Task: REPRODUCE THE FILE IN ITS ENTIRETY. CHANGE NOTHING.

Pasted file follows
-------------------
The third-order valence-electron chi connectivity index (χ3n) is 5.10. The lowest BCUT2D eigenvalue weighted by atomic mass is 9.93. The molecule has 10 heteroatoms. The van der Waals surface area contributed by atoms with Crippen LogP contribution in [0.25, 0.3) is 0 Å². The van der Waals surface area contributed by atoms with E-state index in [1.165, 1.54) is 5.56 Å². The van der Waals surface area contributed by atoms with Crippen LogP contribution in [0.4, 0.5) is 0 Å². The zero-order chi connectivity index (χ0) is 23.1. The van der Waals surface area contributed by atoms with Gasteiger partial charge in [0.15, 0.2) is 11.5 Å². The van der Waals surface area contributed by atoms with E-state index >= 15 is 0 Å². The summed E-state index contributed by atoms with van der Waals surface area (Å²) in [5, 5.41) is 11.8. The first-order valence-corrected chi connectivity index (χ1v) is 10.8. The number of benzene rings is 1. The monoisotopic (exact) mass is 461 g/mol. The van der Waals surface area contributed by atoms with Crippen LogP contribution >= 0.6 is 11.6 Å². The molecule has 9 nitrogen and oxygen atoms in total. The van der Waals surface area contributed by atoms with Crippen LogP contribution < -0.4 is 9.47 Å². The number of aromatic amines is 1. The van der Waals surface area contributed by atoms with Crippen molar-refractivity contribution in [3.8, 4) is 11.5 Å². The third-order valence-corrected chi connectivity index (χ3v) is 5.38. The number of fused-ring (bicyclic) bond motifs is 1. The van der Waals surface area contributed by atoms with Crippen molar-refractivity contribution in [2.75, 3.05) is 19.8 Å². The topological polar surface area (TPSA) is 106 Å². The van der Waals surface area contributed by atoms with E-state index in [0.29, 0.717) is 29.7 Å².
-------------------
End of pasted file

The third-order valence-electron chi connectivity index (χ3n) is 5.10. The lowest BCUT2D eigenvalue weighted by atomic mass is 9.93. The molecule has 10 heteroatoms. The van der Waals surface area contributed by atoms with Crippen LogP contribution in [0.25, 0.3) is 0 Å². The van der Waals surface area contributed by atoms with E-state index in [1.165, 1.54) is 5.56 Å². The van der Waals surface area contributed by atoms with Crippen LogP contribution in [0.4, 0.5) is 0 Å². The zero-order chi connectivity index (χ0) is 23.1. The van der Waals surface area contributed by atoms with Gasteiger partial charge in [0.15, 0.2) is 11.5 Å². The van der Waals surface area contributed by atoms with E-state index >= 15 is 0 Å². The summed E-state index contributed by atoms with van der Waals surface area (Å²) in [5, 5.41) is 11.8. The first-order valence-corrected chi connectivity index (χ1v) is 10.8. The number of benzene rings is 1. The monoisotopic (exact) mass is 461 g/mol. The van der Waals surface area contributed by atoms with Crippen LogP contribution >= 0.6 is 11.6 Å². The molecule has 9 nitrogen and oxygen atoms in total. The van der Waals surface area contributed by atoms with Crippen LogP contribution < -0.4 is 9.47 Å². The number of aromatic amines is 1. The van der Waals surface area contributed by atoms with Crippen molar-refractivity contribution in [3.8, 4) is 11.5 Å². The third-order valence-corrected chi connectivity index (χ3v) is 5.38. The number of fused-ring (bicyclic) bond motifs is 1. The van der Waals surface area contributed by atoms with Crippen molar-refractivity contribution in [2.75, 3.05) is 19.8 Å². The topological polar surface area (TPSA) is 106 Å². The van der Waals surface area contributed by atoms with E-state index in [0.29, 0.717) is 29.7 Å².